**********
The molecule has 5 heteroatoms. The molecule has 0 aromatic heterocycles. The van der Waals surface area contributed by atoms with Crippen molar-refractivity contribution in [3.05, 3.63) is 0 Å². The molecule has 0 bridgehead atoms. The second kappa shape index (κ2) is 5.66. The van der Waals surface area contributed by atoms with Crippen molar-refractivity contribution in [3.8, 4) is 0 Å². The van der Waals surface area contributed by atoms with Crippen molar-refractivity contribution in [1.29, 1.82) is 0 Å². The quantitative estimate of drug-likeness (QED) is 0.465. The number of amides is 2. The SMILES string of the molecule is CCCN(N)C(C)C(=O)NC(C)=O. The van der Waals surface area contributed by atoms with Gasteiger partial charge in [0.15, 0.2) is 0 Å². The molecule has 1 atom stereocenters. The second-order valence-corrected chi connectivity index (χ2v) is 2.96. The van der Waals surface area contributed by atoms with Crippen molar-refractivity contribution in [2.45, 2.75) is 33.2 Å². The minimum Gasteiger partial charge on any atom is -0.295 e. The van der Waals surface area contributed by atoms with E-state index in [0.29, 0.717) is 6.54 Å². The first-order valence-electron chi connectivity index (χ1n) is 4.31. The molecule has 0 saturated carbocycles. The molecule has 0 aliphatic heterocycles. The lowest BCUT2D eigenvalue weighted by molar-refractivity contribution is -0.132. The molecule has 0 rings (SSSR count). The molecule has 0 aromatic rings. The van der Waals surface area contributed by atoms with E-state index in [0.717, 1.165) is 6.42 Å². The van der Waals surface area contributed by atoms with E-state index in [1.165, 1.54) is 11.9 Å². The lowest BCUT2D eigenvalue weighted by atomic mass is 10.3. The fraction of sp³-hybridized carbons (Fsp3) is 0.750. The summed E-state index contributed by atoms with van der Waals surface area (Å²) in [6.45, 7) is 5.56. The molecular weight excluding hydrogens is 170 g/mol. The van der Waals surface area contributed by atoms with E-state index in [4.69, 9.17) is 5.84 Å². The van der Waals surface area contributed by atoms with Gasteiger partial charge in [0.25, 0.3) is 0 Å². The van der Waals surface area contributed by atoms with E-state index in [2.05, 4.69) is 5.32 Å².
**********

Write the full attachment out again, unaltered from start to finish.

The molecule has 5 heteroatoms. The molecule has 0 aromatic heterocycles. The van der Waals surface area contributed by atoms with Crippen molar-refractivity contribution in [3.05, 3.63) is 0 Å². The molecule has 0 bridgehead atoms. The second kappa shape index (κ2) is 5.66. The van der Waals surface area contributed by atoms with Crippen molar-refractivity contribution in [3.8, 4) is 0 Å². The van der Waals surface area contributed by atoms with Crippen molar-refractivity contribution in [1.29, 1.82) is 0 Å². The quantitative estimate of drug-likeness (QED) is 0.465. The number of amides is 2. The SMILES string of the molecule is CCCN(N)C(C)C(=O)NC(C)=O. The van der Waals surface area contributed by atoms with Gasteiger partial charge in [0.15, 0.2) is 0 Å². The molecule has 1 atom stereocenters. The second-order valence-corrected chi connectivity index (χ2v) is 2.96. The van der Waals surface area contributed by atoms with Crippen molar-refractivity contribution in [2.45, 2.75) is 33.2 Å². The minimum Gasteiger partial charge on any atom is -0.295 e. The van der Waals surface area contributed by atoms with E-state index in [0.29, 0.717) is 6.54 Å². The first-order valence-electron chi connectivity index (χ1n) is 4.31. The molecule has 0 saturated carbocycles. The molecule has 0 aliphatic heterocycles. The lowest BCUT2D eigenvalue weighted by molar-refractivity contribution is -0.132. The molecule has 0 rings (SSSR count). The molecule has 0 aromatic rings. The van der Waals surface area contributed by atoms with E-state index in [0.717, 1.165) is 6.42 Å². The van der Waals surface area contributed by atoms with E-state index in [1.165, 1.54) is 11.9 Å². The lowest BCUT2D eigenvalue weighted by atomic mass is 10.3. The fraction of sp³-hybridized carbons (Fsp3) is 0.750. The summed E-state index contributed by atoms with van der Waals surface area (Å²) in [6.45, 7) is 5.56. The molecular weight excluding hydrogens is 170 g/mol. The van der Waals surface area contributed by atoms with E-state index in [4.69, 9.17) is 5.84 Å². The van der Waals surface area contributed by atoms with Gasteiger partial charge in [0.25, 0.3) is 0 Å². The van der Waals surface area contributed by atoms with E-state index in [2.05, 4.69) is 5.32 Å².